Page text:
By identifying the critical central contradictions that are built into the politics of the Horn of Africa, this book demonstrates that the crises of the Horn states stem from their political behaviour and structural forces, such as internal social forces, and global forces that have become involved on the sides of these states without requiring accountability, the rule of law, or the implementation of, at least, 'limited democracy'.
The contributors provide a deep understanding of structural and conjunctural forces that have interacted in the processes of state power; the role of intervention of global powers; and the consequent failure to build state as a public domain. The book also enriches our social scientific knowledge that is essential to develop pragmatic policy measures to address these problems.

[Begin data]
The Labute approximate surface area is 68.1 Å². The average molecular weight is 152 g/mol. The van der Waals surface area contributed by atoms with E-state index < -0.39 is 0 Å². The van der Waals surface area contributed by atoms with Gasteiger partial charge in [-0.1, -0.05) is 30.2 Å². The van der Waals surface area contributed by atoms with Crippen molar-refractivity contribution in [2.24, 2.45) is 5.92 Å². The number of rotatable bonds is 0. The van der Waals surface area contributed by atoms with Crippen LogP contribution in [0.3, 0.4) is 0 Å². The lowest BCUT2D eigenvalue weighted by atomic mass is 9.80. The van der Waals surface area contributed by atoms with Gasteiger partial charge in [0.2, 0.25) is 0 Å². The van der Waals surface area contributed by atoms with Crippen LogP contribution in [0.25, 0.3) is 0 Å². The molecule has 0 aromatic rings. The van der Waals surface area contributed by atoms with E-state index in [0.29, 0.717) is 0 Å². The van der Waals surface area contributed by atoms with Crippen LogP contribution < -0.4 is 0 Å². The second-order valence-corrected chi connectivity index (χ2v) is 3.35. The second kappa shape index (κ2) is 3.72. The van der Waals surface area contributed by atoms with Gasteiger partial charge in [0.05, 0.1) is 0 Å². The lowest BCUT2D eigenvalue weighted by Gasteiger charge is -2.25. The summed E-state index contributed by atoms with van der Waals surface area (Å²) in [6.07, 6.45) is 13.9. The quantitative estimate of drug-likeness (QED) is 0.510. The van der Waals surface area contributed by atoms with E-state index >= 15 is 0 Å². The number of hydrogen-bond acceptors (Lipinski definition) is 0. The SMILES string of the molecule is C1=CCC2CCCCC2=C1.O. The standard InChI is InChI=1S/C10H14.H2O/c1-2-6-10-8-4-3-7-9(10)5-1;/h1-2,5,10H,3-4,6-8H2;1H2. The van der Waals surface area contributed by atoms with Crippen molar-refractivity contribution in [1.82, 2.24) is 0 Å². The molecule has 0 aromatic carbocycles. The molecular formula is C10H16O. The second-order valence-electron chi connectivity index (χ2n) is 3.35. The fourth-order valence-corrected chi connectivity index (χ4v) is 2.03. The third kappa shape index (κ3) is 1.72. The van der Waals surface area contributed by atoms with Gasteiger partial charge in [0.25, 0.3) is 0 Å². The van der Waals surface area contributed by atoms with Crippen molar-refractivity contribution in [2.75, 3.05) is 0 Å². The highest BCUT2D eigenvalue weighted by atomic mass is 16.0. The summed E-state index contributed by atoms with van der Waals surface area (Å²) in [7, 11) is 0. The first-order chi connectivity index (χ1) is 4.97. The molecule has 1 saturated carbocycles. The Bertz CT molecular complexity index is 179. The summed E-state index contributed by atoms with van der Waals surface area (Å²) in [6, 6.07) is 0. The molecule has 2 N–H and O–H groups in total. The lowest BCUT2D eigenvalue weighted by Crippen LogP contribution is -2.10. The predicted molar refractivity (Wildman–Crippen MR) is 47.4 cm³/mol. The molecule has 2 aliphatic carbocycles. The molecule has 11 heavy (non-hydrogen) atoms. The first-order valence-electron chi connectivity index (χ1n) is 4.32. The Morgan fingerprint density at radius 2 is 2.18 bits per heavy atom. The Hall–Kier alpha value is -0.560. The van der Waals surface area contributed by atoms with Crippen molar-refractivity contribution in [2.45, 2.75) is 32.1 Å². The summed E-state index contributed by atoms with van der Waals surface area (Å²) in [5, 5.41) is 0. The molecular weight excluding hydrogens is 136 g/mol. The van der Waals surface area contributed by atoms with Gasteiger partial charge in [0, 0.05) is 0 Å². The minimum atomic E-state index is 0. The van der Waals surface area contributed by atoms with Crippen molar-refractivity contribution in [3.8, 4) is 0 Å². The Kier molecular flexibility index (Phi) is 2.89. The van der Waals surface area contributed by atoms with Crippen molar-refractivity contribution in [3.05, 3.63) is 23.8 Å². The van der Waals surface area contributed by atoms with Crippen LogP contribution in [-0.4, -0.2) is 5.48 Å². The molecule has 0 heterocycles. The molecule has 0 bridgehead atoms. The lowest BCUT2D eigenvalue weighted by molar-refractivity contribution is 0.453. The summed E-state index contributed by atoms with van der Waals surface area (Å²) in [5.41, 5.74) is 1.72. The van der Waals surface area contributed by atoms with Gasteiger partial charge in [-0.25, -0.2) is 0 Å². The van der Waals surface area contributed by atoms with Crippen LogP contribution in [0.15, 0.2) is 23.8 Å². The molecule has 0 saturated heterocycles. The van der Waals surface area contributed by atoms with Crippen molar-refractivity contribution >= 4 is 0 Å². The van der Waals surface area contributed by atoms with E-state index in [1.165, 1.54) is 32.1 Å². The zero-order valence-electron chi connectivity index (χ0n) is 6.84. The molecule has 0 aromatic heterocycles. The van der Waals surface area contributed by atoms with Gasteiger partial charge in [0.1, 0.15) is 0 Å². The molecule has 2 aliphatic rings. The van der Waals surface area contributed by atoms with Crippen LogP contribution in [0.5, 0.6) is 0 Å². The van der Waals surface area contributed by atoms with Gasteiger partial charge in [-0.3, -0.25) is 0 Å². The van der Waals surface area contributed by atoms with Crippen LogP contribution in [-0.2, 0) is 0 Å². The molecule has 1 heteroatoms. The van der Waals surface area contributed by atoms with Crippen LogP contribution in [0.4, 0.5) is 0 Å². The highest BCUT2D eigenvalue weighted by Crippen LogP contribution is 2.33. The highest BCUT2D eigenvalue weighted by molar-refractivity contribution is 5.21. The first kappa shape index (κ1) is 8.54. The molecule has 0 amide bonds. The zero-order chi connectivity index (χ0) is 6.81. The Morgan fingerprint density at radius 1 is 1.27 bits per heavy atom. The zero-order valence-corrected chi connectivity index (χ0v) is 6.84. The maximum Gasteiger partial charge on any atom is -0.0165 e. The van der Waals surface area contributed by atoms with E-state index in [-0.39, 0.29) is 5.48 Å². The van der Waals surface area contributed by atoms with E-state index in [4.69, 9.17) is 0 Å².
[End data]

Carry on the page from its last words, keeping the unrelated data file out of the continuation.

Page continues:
Asafa Jalata is Associate Professor of Sociology, global studies, and African and African American Studies at the University of Tennessee, Knoxville. He is the author of Oromia & Ethiopia (1993) and Fighting Against the Injustice of the State and Globalization: Comparing the African American and Oromo Movements (2001), and the editor of Oromo Nationalism and the Ethiopian Discourse: The Search for Freedom & Democracy (1998).